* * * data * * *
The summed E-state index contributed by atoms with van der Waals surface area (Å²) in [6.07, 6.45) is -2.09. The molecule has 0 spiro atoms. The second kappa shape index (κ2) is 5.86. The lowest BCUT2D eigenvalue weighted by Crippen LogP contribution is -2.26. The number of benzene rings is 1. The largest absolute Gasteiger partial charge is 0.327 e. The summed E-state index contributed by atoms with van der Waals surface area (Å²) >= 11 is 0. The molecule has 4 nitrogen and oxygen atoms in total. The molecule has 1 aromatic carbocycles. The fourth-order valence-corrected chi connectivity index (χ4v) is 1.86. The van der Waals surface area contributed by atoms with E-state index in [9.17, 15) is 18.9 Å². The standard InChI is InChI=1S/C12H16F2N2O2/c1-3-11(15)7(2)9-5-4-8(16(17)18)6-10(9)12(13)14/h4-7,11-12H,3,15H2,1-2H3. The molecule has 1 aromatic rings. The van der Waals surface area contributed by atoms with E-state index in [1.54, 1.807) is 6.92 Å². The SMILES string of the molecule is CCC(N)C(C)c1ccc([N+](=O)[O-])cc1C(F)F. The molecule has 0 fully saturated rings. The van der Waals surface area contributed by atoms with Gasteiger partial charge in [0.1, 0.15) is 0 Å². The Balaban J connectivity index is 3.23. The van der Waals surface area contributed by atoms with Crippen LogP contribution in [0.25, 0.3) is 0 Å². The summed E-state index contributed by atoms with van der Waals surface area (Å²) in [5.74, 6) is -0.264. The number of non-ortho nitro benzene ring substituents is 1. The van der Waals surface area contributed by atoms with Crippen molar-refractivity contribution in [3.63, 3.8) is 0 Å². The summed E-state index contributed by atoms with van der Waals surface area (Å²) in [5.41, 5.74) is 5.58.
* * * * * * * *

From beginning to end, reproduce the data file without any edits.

The summed E-state index contributed by atoms with van der Waals surface area (Å²) in [6.07, 6.45) is -2.09. The molecule has 0 spiro atoms. The second kappa shape index (κ2) is 5.86. The lowest BCUT2D eigenvalue weighted by Crippen LogP contribution is -2.26. The number of benzene rings is 1. The largest absolute Gasteiger partial charge is 0.327 e. The summed E-state index contributed by atoms with van der Waals surface area (Å²) >= 11 is 0. The molecule has 4 nitrogen and oxygen atoms in total. The molecule has 1 aromatic carbocycles. The fourth-order valence-corrected chi connectivity index (χ4v) is 1.86. The van der Waals surface area contributed by atoms with E-state index in [9.17, 15) is 18.9 Å². The standard InChI is InChI=1S/C12H16F2N2O2/c1-3-11(15)7(2)9-5-4-8(16(17)18)6-10(9)12(13)14/h4-7,11-12H,3,15H2,1-2H3. The molecule has 1 aromatic rings. The van der Waals surface area contributed by atoms with E-state index in [1.54, 1.807) is 6.92 Å². The SMILES string of the molecule is CCC(N)C(C)c1ccc([N+](=O)[O-])cc1C(F)F. The molecule has 0 fully saturated rings. The van der Waals surface area contributed by atoms with Gasteiger partial charge in [0.1, 0.15) is 0 Å². The Balaban J connectivity index is 3.23. The van der Waals surface area contributed by atoms with Crippen LogP contribution in [0.25, 0.3) is 0 Å². The summed E-state index contributed by atoms with van der Waals surface area (Å²) in [5.74, 6) is -0.264. The number of non-ortho nitro benzene ring substituents is 1. The van der Waals surface area contributed by atoms with Crippen molar-refractivity contribution in [3.63, 3.8) is 0 Å². The summed E-state index contributed by atoms with van der Waals surface area (Å²) in [5.41, 5.74) is 5.58.